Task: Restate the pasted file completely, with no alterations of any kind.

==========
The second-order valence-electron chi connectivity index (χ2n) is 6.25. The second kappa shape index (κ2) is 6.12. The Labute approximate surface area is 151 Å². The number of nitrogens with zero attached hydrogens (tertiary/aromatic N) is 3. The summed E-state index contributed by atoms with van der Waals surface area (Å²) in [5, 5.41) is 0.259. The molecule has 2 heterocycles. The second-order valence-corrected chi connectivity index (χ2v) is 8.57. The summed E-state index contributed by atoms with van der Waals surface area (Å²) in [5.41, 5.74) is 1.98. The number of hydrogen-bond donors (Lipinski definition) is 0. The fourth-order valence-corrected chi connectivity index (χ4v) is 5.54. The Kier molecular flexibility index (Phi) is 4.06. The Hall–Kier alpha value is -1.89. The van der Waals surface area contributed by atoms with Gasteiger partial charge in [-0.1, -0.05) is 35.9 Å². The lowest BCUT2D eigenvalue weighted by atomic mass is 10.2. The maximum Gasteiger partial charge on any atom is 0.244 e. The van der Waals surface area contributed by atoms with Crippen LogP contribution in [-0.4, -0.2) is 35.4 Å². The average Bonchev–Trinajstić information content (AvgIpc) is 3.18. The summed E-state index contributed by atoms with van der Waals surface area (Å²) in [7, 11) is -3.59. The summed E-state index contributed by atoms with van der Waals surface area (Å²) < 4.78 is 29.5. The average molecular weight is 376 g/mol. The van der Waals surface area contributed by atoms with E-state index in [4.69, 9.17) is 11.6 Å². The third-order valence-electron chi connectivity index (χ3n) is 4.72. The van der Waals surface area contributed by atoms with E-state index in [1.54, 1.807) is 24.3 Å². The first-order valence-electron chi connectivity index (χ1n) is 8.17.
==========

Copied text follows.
The second-order valence-electron chi connectivity index (χ2n) is 6.25. The second kappa shape index (κ2) is 6.12. The Labute approximate surface area is 151 Å². The number of nitrogens with zero attached hydrogens (tertiary/aromatic N) is 3. The summed E-state index contributed by atoms with van der Waals surface area (Å²) in [5, 5.41) is 0.259. The molecule has 2 heterocycles. The second-order valence-corrected chi connectivity index (χ2v) is 8.57. The summed E-state index contributed by atoms with van der Waals surface area (Å²) in [5.41, 5.74) is 1.98. The number of hydrogen-bond donors (Lipinski definition) is 0. The fourth-order valence-corrected chi connectivity index (χ4v) is 5.54. The Kier molecular flexibility index (Phi) is 4.06. The Hall–Kier alpha value is -1.89. The van der Waals surface area contributed by atoms with Gasteiger partial charge in [-0.1, -0.05) is 35.9 Å². The lowest BCUT2D eigenvalue weighted by atomic mass is 10.2. The maximum Gasteiger partial charge on any atom is 0.244 e. The van der Waals surface area contributed by atoms with Crippen LogP contribution in [-0.4, -0.2) is 35.4 Å². The average Bonchev–Trinajstić information content (AvgIpc) is 3.18. The summed E-state index contributed by atoms with van der Waals surface area (Å²) in [7, 11) is -3.59. The summed E-state index contributed by atoms with van der Waals surface area (Å²) < 4.78 is 29.5. The average molecular weight is 376 g/mol. The van der Waals surface area contributed by atoms with E-state index in [4.69, 9.17) is 11.6 Å². The third-order valence-electron chi connectivity index (χ3n) is 4.72. The van der Waals surface area contributed by atoms with E-state index in [1.54, 1.807) is 24.3 Å². The first-order valence-electron chi connectivity index (χ1n) is 8.17.